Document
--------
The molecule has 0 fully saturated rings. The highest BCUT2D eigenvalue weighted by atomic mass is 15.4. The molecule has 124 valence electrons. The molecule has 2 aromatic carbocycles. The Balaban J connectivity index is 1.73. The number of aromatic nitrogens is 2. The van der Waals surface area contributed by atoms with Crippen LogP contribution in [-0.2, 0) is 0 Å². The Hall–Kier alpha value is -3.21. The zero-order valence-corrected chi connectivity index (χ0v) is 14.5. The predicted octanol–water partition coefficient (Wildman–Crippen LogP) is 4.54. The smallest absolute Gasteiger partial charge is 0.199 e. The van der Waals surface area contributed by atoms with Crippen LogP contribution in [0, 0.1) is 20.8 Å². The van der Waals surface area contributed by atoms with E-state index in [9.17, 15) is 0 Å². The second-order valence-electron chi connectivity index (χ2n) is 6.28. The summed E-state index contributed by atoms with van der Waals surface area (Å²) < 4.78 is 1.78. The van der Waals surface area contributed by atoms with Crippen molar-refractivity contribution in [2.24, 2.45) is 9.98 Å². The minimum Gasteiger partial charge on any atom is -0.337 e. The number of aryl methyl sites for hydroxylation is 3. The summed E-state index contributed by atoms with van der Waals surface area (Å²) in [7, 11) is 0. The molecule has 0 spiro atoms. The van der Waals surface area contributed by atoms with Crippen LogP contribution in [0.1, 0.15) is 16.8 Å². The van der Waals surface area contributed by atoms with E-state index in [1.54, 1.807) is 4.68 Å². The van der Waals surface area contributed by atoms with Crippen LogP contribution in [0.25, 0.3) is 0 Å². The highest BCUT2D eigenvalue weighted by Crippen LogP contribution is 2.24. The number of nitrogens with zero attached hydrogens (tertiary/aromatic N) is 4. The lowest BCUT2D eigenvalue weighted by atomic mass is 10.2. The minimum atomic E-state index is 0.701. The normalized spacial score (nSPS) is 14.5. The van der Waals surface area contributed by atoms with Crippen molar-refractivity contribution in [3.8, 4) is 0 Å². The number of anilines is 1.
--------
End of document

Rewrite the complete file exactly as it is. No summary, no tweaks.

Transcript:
The molecule has 0 fully saturated rings. The highest BCUT2D eigenvalue weighted by atomic mass is 15.4. The molecule has 124 valence electrons. The molecule has 2 aromatic carbocycles. The Balaban J connectivity index is 1.73. The number of aromatic nitrogens is 2. The van der Waals surface area contributed by atoms with Crippen LogP contribution in [-0.2, 0) is 0 Å². The Hall–Kier alpha value is -3.21. The zero-order valence-corrected chi connectivity index (χ0v) is 14.5. The predicted octanol–water partition coefficient (Wildman–Crippen LogP) is 4.54. The smallest absolute Gasteiger partial charge is 0.199 e. The van der Waals surface area contributed by atoms with Crippen LogP contribution in [0, 0.1) is 20.8 Å². The van der Waals surface area contributed by atoms with E-state index in [9.17, 15) is 0 Å². The second-order valence-electron chi connectivity index (χ2n) is 6.28. The summed E-state index contributed by atoms with van der Waals surface area (Å²) < 4.78 is 1.78. The van der Waals surface area contributed by atoms with Crippen molar-refractivity contribution in [2.24, 2.45) is 9.98 Å². The minimum Gasteiger partial charge on any atom is -0.337 e. The number of aryl methyl sites for hydroxylation is 3. The summed E-state index contributed by atoms with van der Waals surface area (Å²) in [7, 11) is 0. The molecule has 0 spiro atoms. The van der Waals surface area contributed by atoms with Crippen LogP contribution in [0.1, 0.15) is 16.8 Å². The van der Waals surface area contributed by atoms with E-state index in [1.54, 1.807) is 4.68 Å². The van der Waals surface area contributed by atoms with Crippen LogP contribution in [0.25, 0.3) is 0 Å². The highest BCUT2D eigenvalue weighted by Crippen LogP contribution is 2.24. The number of nitrogens with zero attached hydrogens (tertiary/aromatic N) is 4. The lowest BCUT2D eigenvalue weighted by atomic mass is 10.2. The minimum atomic E-state index is 0.701. The normalized spacial score (nSPS) is 14.5. The van der Waals surface area contributed by atoms with Crippen molar-refractivity contribution in [3.8, 4) is 0 Å². The number of anilines is 1.